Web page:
Games provide a forum for initiative and leadership, reasoning, and problem-solving. Challenging and strategic games help children learn to focus and concentrate, which is essential to developing creative thought.

Here are some of the games I use in my classroom:

  • You’ve Been Sentenced
  • Word on the Street
  • Buzz Word
  • Guesstures
  • Quickword
  • Starwords
  • Alphabet Roundabout
  • Play on Words
  • Scrabble Upwords
  • Rattled
  • Flashwordz
  • Boggle
  • Buy Word
  • Word Winks

 

Mail Call Update

LJBy Elizabeth Jorgensen

On January 9th, my blog featured the Milwaukee Journal Sentinel’s Mail Call project. Shortly after, one of my colleagues received the following message:

“In my role in PR with Stars and Stripes Honor Flight, I sometimes have to sort through thank you letters for veterans that we receive (and later give to them on an Honor Flight), to make sure there isn’t anything upsetting in what is written.  I received a huge box of letters from the Milwaukee Journal Sentinel recently, because they’re conducting a well-publicized campaign to raise money for us and collect these letters from schools and groups.

There are a large number of absolutely incredible letters from Arrowhead upperclassmen…Could you please pass on my sincere gratitude for all the extra effort that teacher took with the project, and ask them to thank their students for their incredible work. As I go through them and read them, I am struck over and over again by the sincerity, the creativity and the quality of the letters…and many of the students signed their names in hopes of receiving a response.

In a box of 1,500 mail call letters, the Arrowhead letters stood head and shoulders above all the others. Please thank everyone involved.”

Subsequent conversations included links to additional resources for students:

https://youtu.be/Wty1-U3ieak

https://youtu.be/ALGZzxS3dIc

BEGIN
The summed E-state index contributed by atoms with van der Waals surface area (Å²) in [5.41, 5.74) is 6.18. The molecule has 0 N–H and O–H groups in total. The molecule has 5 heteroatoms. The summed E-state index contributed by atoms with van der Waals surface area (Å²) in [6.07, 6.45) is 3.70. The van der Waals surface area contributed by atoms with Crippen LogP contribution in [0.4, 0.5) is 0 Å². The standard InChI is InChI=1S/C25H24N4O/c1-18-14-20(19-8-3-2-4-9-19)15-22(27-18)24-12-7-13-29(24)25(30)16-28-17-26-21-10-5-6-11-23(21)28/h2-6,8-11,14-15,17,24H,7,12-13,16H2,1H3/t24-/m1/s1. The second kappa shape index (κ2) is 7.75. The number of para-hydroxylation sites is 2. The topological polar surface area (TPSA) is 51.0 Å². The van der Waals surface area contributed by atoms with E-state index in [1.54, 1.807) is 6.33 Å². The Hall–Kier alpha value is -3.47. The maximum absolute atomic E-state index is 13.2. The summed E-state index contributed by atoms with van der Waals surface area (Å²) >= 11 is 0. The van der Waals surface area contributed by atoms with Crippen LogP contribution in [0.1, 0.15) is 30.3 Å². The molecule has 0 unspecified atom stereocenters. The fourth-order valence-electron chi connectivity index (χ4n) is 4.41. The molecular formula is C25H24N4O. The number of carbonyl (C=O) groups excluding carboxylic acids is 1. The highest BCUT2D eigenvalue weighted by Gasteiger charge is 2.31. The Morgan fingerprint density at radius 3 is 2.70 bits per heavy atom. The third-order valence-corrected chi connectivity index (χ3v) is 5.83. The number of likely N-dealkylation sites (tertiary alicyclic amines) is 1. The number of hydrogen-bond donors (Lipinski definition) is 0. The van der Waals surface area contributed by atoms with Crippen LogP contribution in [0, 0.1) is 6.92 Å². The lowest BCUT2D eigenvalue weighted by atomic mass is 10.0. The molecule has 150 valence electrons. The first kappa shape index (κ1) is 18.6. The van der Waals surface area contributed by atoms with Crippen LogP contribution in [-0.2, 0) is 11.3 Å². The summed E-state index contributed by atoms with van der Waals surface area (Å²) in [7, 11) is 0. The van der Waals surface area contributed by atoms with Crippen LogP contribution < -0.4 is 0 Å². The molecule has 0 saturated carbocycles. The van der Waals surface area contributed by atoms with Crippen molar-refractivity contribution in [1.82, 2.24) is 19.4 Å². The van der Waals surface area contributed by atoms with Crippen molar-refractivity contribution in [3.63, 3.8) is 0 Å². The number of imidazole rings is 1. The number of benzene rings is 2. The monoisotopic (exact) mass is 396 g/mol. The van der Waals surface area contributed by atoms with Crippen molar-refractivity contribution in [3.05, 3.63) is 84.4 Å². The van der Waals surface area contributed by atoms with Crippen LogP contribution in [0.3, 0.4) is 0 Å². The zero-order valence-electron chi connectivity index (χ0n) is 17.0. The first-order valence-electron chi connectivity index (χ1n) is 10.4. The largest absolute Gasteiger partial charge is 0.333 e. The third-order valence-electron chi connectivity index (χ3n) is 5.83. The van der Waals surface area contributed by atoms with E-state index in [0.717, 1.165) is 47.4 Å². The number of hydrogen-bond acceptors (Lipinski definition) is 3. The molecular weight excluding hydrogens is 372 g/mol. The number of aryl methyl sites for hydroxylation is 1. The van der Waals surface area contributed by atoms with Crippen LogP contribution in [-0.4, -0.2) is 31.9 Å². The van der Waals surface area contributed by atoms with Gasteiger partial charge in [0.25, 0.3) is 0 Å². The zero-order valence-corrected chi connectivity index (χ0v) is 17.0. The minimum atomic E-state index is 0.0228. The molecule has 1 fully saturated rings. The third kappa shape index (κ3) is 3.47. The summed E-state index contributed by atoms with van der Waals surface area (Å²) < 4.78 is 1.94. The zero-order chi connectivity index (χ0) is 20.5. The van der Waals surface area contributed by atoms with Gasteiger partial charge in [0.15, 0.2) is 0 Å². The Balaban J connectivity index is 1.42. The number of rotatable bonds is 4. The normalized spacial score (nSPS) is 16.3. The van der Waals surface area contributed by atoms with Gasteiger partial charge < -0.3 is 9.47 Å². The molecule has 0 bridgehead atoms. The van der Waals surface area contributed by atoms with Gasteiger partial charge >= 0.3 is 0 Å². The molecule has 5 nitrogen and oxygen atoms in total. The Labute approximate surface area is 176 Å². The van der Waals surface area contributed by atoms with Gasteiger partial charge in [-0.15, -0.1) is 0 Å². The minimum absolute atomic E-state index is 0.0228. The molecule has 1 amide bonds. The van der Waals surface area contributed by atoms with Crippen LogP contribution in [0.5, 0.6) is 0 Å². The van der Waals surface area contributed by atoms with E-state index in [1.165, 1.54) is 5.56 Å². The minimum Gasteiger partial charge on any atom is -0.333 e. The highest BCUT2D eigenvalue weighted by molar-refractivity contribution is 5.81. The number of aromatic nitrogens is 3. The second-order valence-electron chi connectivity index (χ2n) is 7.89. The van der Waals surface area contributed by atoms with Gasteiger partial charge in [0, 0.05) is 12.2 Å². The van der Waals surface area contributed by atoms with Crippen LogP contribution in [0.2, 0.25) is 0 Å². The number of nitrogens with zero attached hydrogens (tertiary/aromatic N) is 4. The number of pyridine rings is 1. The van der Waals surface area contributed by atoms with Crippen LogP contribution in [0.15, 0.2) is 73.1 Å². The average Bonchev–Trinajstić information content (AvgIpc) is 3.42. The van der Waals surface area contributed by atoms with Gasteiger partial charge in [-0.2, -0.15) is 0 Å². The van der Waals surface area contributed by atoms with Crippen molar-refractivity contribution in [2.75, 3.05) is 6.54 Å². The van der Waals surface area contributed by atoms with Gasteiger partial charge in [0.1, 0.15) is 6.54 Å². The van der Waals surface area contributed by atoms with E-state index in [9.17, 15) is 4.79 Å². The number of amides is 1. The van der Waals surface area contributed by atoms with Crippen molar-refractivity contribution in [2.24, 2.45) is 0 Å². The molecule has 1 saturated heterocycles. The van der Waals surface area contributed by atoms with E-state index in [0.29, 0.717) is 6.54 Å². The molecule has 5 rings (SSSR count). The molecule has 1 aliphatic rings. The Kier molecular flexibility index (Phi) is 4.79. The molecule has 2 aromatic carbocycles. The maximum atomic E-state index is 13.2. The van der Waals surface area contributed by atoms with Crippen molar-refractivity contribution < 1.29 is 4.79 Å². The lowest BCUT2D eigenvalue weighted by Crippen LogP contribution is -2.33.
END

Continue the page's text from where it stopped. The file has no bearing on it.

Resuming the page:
“Thank you again for organizing such a beautiful letter writing campaign.  The veterans will be absolutely overwhelmed, and will read those letters over and over and over again.” I shared these comments with my students and all were thrilled to make a difference in the lives of our veterans.

The Stars and Stripes Honor Flights happened on April 8th and May 21.

 

The Milwaukee Brewers Seek Positive Message Commercials to Strike Out Bullying

By Elizabeth Jorgensen

Objective: Create a commercial with a positive message to Strike Out Bullying. (Your commercial should be a positive message to raise awareness of bullying prevention at school, online or in the community.)

Eligibility: Teachers of students in grades 6-12 (students must be 13 or older) at a public or private school in Milwaukee, Ozaukee, Racine, Washington or Waukesha County, WI are eligible to participate.

Entry: The entry period began on Monday, January 23, 2017, at 3:00 pm CT and ends Friday, April 21, 2017, at 11:59 pm CT. Teachers must submit a link to their submission. Submissions must be on a publicly accessible online platform (YouTube, Instagram, Vimeo or some other public video platform), be in the English language and not exceed 2 minutes in length.

Judging criteria: The winning video will be selected by a panel of judges assembled by the Milwaukee Brewers Baseball Club. The videos will be judged on the conciseness, positivity, creativity and originality of the message raising awareness of bullying prevention at school, online, and in the community.

Prize: One video will be selected as the winner. The winner will receive a visit to his/her school for his/her class from Brewers players, coaches and/or alumni on Wednesday, May 10, 2017. The students in winner’s class (grade) will also receive complimentary t-shirts and game tickets for the Brewers home game played at Miller Park on Friday, May 12, 2017, at 7:10 pm, and on-field recognition. One student from the winning video will throw out the ceremonial first pitch (if there is more than one student in the video, a name from the creative team will be drawn at the school visit the day before the game).

Rules:

  • The creative team appearing in the video can be one (1) to six (6) people, but no larger than a group of six (6). All students on the creative team must be in the same grade.
  • No one under the age of 13 may be in the video.
  • A teacher is allowed to submit more than one entry from the same grade at the same school. Each entry must have a different set of students in each video.
  • The video must not exceed 2 minutes in length.
  • Online entry only. No other method of entry will be accepted.

To find out more, check out this website.